Identity, gender, memory, colonialism. These are the topics that the German-Kenyan multimedia, installation, and performance artist Syowia Kyambi deals with. She takes a critical stance on the cultural power structures that shape the construction of the self in the post-colonial world.
The exhibition Double Consciousness refers to a central concept of the American philosopher and sociologist W.E.B. Du Bois, who is considered to be a leading figure of the civil rights movement and mastermind of Pan-Africanism. Syowia Kyambi draws attention to a specific aspect of the term double consciousness, which expresses the internal division or fragmentation of identity that individuals develop under conditions of general civil, political, and cultural inequality as a result of colonial history.
The exhibition shows a multimedia-based installation, a heterogeneous situation of several elements: While clothes together with double-sided mirrors hang from the ceiling, two projectors show sequences of a sky, striped with light clouds, on two walls. Next to that, a series of works on paper show gestural body prints of ash whose controlled randomness refers to performative actions. This suggests a time plane that correlates with a surrounding sound, the sounds of a strange rural environment. On another wall in the exhibition space, a diptych hangs, on whose panels two identical Kaunda suits, marked with the years 1964 and 2018, are placed next to each other.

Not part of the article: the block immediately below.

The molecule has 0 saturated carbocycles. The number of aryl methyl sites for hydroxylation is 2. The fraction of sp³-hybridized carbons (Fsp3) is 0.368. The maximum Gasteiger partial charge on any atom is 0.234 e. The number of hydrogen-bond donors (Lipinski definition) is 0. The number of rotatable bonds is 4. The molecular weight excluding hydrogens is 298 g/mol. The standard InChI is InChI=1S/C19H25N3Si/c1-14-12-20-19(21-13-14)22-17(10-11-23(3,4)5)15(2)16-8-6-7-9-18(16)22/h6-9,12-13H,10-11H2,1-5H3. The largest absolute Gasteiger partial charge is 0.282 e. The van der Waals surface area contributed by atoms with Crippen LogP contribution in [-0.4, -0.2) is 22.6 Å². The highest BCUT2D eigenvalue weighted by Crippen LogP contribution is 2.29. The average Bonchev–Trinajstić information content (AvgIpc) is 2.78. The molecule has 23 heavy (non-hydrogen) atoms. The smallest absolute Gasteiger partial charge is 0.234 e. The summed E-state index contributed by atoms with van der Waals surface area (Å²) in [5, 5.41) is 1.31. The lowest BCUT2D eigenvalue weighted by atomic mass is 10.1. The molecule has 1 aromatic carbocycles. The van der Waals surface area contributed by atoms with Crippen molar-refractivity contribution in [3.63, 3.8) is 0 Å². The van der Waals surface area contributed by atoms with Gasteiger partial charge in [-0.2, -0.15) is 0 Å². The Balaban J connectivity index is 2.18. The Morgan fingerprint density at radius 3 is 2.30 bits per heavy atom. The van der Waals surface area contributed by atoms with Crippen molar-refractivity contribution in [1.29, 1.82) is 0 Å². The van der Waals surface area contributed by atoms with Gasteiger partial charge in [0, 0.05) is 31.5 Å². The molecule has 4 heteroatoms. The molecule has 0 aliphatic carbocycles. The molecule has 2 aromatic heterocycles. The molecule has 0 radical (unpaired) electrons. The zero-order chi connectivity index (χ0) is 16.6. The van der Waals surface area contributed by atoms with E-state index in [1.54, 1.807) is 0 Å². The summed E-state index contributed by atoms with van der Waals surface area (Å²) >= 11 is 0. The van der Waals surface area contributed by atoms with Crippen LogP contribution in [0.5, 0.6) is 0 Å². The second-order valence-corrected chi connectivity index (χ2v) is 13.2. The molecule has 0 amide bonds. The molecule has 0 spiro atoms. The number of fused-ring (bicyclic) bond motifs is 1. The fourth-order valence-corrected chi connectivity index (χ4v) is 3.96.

The hanging clothes feature three central figures: a modern businesswoman, a servant, and another figure, marked as male by his clothes, namely a Kaunda suit. In the room situation, visitors interact with the figures insofar as they can look at themselves and at these through the mirrors, in the knowledge that one is being looked at by others. A situation that leads to a double consciousness.
Syowia Kyambi’s presence in the global art world is reflected in numerous solo and group exhibitions as well as artist residencies in countries like Belgium, Germany, Finland, France, Kenya, Mali, Mexico, Sweden, Zimbabwe, South Africa and the USA. In the course of her career, she was awarded several prizes and scholarships, such as the UNESCO Award for the Promotion of the Arts and the Art in Global Health Grant from the Wellcome Trust Fund in the United Kingdom.
Curator: Alejandro Perdomo Daniels